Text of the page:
So in case your Facebook feed didn’t pile up with pictures of little back-to-schoolers on Tuesday, I’m here to remind you it’s that time of year again!
It’s the time of year I:
Realize that I am the teacher
Promise not to take on too much
Take on way too much
Here’s a list of commitments that I entered into over the summer, and am now realizing might be impossible to meet:
Elected member of the BCIT Education Council (EdCo)
Member of the programming committee
New volunteer at Kudoz
Volunteer member for the BC Hospitality Foundation scholarship committee
Member of a cool new committee to do with the Tourism Industry Conference (TIC is my jam, as you know)
Member of the selection committee for a new Associate Dean for our department
And assistant coach of the marketing team for JDC West
Of these, I have decided to drop the last item (coaching) because mercifully another (more qualified) volunteer stepped forward out of the woodwork. That’s great, because as an instructor I’m now having to go from public speaking hibernation to ‘on’ several hours a day. And plan. And prep. And parent. Also apparently I have a social life?
Don’t let the calm-and-poised instagram post fool you, folks, I’m low-key freaking out over here. Next post I hope to address some (relatively healthy) ways I’m trying to cope with the stress.
What are your ways of dealing with back-to-school stress? Hit me up in the comments.
One of the best experiences of my trip to Vietnam was participating in a cooking class called Oodles of Noodles run by Streets International in Hoi An.
Doang was the first up from the Oodles of Noodles team. She taught us about the program and asked us to “please correct our English so we can learn”. Throughout the experience all the hosts were very good at interacting with the group. “We need your help to learn. You will do that, yes?” “Yes!” we all promised.
Next we watched a short documentary about Neal Bermas’ vision for Streets International. They conducted research to find the right city and chose Hoi An due to the high levels of visitation and its history as a multicultural port and culinary destination. Their goal is to launch careers in hospitality.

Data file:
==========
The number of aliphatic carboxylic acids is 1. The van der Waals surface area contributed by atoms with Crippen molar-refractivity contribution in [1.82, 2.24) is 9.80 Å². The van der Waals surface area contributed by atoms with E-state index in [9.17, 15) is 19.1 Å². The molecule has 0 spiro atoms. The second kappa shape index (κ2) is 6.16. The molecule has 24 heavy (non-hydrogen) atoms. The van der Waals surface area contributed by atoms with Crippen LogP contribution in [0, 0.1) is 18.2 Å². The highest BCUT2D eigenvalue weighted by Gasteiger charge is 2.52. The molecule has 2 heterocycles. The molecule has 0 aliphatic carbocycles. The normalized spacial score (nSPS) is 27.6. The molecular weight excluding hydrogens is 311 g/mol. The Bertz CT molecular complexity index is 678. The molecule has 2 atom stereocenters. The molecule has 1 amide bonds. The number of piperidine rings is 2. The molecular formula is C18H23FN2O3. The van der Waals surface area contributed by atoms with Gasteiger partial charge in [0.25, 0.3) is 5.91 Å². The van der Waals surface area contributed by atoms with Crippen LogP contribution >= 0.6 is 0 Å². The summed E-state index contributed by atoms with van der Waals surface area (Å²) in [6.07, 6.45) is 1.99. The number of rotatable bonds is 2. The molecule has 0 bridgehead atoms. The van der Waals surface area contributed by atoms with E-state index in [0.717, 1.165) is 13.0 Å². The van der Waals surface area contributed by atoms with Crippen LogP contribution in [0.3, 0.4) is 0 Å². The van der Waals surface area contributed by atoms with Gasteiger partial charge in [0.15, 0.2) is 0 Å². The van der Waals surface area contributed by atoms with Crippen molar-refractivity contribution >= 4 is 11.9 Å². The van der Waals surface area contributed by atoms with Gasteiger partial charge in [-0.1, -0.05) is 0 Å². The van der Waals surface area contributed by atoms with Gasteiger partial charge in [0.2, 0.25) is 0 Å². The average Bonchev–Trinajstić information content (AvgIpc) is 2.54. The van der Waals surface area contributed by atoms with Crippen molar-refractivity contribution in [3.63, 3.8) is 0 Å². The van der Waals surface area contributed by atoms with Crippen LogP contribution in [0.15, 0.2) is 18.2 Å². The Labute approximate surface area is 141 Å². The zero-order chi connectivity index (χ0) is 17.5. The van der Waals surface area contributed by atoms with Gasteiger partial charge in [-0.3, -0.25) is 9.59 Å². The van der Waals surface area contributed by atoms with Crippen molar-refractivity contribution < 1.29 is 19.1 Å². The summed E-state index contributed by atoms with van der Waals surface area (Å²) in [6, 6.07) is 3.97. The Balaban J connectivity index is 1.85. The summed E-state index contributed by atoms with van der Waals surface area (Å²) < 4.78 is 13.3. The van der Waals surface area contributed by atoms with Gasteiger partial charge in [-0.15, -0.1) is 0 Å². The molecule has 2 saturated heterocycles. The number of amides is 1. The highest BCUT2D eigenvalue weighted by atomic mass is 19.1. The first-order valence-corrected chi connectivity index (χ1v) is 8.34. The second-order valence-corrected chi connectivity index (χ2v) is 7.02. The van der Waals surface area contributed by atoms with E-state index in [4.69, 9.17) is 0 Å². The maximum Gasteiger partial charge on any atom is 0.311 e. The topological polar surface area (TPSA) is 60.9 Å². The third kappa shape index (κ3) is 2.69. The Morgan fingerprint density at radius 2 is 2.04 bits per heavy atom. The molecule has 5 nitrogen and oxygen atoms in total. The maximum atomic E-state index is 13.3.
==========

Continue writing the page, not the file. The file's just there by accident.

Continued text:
The program provides participants with full health care, lodging, and three meals a day. These are orphans, children from HIV backgrounds, or formerly trafficked and prostituted people. The facility has a working kitchen, a classroom for culinary lessons (both internal and external, like ours), and a 16-station computer lab for learning English.
The cooking class that followed the program description was immersive and entertaining.
A young woman named Nho taught us about noodles and I now consider myself a rice noodle expert. Dai from Hanoi did a demo which was also broadcast on a TV for the people at the back.
M Nhi is from close to Sapa. She taught us to count down in Vietnamese as well as guided us through the noodle making process at our table. Our noodles were combined with a charcoal broiled variety to make a smash cake which made a delicious appetizer.
The tables were then wiped down and we were served the local specialty prepared by the culinary students.The entire group agreed that the meal, the service, and the cleanliness of the facility far exceeded anything we had experienced so far.
Streets International also runs a restaurant, one that is designed to stand on its own. The servers, hosts, and culinary team are all program participants.
Recognizing that front-of-house trainees receive the lion’s share of immersive language and hosting experience, Streets International also partners with local tour operators to offer tours led by back of house staff. These tours allow budding chefs to take guests through Hoi An, where they practice English and share the culinary history of the destination.
Intake for this program is every nine months. So far 250+ youth have graduated and there are more job offers (high end restaurants, resorts, etc) than graduates. A second location recently opened in Hanoi.
My experience of Hoi An was one of a busy destination, one where popular sites were choked with tourists barely grasping the significance of what they were seeing. While at times I experienced the dreaded ‘overtourism’, the afternoon spent at Ooodles of Noodles was educational and entertaining – all while making a difference in the lives of young people.
This is the future of the industry as far as I’m concerned and a model for tourism done right. I’ve already challenged my soon-to-be tourism graduates back home to explore this model and see how they could bring it to BC.
I’ve been going through a tough time lately in my personal life. It’s not something I can share about here … but I’m okay, the people I love are okay, and it’s going to be okay.
That said, this rough patch is starting to make me reflect on the way travel can be used to get through tough times just like these.
It’s not always possible to go vagabond when the going gets rough – but just the promise of a future trip is something that can help us get through.
For me, it’s a tour I booked last August that doesn’t take place until March 2018: my daughter and I are going to Vietnam!
It started as an attempt to plan an intergenerational journey with my dad and the planning ended with just the two of us signing on the dotted line. We’ll catch dad on the next one.
Ah, Vietnam! For twelve days my little girl and I are going to eat noodles, swim, visit monuments and historical sites, sleep on a boat, take an overnight train and hop a puddle jumper over rice paddies. We’re going to practice our French if we can, and eat all the pho. Did I mention there will be noodles?
When I get through a long day of teaching and come home to a pile of marking – only to be faced with another personal hurdle – I go over to the G-Adventures site and read through our itinerary.
Travel gives us hope. It gives us something to look forward to. And, yet again, I’m reminded why I work in the best industry on earth.